[English Quaker -- 1820-1878.]
[Note: `Black Beauty' was originally published in 1877. This etext
was transcribed from an American edition of 1911. Some small corrections
were made, after being confirmed against other sources.]
01 My Early Home
The first place that I can well remember was a large pleasant meadow
with a pond of clear water in it. Some shady trees leaned over it, and
rushes and water-lilies grew at the deep end. Over the hedge on one side
we looked into a plowed field, and on the other we looked over a gate at
our master's house, which stood by the roadside; at the top of the meadow
was a grove of fir trees, and at the bottom a running brook overhung by a
While I was young I lived upon my mother's milk, as I could not eat
grass. In the daytime I ran by her side, and at night I lay down close by her.
When it was hot we used to stand by the pond in the shade of the trees,
and when it was cold we had a nice warm shed near the grove.
As soon as I was old enough to eat grass my mother used to go out to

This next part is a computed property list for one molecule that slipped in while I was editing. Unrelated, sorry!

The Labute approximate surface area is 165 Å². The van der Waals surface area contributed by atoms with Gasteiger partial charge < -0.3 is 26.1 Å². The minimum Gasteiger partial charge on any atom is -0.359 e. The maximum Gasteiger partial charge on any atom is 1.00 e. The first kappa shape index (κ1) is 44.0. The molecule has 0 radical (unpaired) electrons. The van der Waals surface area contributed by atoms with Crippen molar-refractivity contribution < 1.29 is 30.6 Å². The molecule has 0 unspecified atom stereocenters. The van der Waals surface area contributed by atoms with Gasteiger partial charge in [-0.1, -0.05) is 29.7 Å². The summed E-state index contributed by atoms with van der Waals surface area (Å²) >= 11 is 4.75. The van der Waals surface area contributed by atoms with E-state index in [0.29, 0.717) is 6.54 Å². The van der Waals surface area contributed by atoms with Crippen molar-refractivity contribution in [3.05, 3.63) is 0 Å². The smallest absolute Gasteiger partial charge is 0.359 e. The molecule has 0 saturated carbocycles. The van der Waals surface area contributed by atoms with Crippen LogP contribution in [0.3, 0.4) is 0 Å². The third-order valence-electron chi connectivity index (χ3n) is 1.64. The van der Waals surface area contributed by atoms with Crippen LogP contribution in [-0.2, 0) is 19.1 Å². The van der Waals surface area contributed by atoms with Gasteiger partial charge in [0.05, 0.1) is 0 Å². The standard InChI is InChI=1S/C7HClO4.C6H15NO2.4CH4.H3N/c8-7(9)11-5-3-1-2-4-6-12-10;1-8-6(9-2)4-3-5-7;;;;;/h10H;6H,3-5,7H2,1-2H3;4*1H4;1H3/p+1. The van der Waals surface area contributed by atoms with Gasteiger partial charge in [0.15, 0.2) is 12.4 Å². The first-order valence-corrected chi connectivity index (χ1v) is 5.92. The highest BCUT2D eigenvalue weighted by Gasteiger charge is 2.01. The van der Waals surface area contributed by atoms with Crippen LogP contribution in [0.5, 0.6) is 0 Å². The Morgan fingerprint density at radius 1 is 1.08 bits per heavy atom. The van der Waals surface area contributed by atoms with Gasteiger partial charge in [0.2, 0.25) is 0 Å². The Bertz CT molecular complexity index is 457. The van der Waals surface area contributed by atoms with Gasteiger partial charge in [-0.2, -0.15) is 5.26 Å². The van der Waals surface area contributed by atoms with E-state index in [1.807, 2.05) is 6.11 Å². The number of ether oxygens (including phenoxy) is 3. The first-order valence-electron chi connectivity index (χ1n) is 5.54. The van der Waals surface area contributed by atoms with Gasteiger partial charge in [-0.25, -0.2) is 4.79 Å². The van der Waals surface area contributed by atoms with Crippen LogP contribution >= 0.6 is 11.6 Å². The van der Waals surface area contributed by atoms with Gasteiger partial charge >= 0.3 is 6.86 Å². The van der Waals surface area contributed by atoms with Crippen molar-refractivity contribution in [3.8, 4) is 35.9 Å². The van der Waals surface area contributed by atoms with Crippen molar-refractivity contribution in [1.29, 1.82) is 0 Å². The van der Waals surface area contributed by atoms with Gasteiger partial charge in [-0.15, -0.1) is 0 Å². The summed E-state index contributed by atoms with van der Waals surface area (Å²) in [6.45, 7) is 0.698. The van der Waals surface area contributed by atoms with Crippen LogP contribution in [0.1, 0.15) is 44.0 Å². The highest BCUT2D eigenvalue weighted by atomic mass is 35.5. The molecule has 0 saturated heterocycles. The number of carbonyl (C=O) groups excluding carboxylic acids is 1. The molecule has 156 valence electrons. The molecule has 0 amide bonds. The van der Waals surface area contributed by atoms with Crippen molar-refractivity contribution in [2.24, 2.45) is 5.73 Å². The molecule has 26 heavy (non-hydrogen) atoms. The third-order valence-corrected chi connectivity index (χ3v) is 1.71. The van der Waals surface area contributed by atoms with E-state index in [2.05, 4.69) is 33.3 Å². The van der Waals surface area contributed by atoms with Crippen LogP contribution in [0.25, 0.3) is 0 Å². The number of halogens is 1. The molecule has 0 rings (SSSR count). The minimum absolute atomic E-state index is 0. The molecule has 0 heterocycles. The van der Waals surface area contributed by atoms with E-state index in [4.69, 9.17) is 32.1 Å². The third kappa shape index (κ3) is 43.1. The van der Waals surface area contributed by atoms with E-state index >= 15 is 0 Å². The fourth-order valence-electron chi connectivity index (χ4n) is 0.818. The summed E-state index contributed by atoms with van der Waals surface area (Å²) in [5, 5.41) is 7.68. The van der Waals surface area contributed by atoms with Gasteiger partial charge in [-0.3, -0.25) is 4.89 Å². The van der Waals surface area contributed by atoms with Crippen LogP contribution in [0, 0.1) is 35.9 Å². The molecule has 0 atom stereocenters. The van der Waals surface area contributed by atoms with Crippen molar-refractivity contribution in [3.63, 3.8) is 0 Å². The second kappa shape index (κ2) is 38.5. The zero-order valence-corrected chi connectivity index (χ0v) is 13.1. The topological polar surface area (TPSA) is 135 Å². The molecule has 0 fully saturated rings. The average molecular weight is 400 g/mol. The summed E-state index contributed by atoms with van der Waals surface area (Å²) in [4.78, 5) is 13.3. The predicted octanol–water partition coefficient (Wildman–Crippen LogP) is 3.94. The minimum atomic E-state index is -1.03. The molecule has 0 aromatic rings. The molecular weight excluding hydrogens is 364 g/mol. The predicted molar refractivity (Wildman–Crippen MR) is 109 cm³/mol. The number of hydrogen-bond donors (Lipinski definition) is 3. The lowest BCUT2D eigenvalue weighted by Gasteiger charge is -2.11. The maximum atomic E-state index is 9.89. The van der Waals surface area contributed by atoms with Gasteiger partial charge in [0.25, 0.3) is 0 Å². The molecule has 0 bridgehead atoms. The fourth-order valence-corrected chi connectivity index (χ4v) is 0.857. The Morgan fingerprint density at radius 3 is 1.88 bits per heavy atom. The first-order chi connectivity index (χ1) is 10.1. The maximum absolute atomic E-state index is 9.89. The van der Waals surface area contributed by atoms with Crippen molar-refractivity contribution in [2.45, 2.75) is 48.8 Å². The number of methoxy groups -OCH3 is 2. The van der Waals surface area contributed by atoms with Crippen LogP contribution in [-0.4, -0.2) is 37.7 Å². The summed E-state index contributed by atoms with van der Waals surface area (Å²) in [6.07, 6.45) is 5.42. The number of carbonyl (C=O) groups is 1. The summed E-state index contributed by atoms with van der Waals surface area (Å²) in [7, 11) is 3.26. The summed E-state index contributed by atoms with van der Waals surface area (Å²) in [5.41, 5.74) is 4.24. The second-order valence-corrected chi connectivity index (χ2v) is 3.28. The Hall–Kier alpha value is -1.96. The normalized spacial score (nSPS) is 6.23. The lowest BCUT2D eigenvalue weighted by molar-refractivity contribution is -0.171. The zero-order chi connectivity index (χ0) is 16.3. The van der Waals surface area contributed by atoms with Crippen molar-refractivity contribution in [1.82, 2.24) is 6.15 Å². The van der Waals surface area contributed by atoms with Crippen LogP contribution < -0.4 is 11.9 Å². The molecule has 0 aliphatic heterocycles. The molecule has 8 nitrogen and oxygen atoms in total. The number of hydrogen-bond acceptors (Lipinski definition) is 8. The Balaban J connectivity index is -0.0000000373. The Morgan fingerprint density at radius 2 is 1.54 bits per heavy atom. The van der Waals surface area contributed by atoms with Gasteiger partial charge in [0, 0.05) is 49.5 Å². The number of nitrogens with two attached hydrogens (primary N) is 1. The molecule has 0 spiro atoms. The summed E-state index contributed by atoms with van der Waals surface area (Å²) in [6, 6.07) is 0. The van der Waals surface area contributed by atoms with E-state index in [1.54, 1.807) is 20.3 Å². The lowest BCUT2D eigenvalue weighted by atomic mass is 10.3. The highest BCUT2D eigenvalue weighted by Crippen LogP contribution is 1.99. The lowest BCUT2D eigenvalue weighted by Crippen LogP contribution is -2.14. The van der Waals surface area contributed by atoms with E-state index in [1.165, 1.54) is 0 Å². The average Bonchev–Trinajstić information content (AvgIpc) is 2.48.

work in the daytime, and come back in the evening.
There were six young colts in the meadow besides me; they were older
than I was; some were nearly as large as grown-up horses. I used to run
with them, and had great fun; we used to gallop all together round and
round the field as hard as we could go. Sometimes we had rather rough
play, for they would frequently bite and kick as well as gallop.
One day, when there was a good deal of kicking, my mother whinnied
to me to come to her, and then she said: "I wish you to pay attention to
what I am going to say to you. The colts who live here are very good colts,
but they are cart-horse colts, and of course they have not learned manners.
You have been well-bred and well-born; your father has a great name in
these parts, and your grandfather won the cup two years at the Newmarket
races; your grandmother had the sweetest temper of any horse I ever knew,
and I think you have nev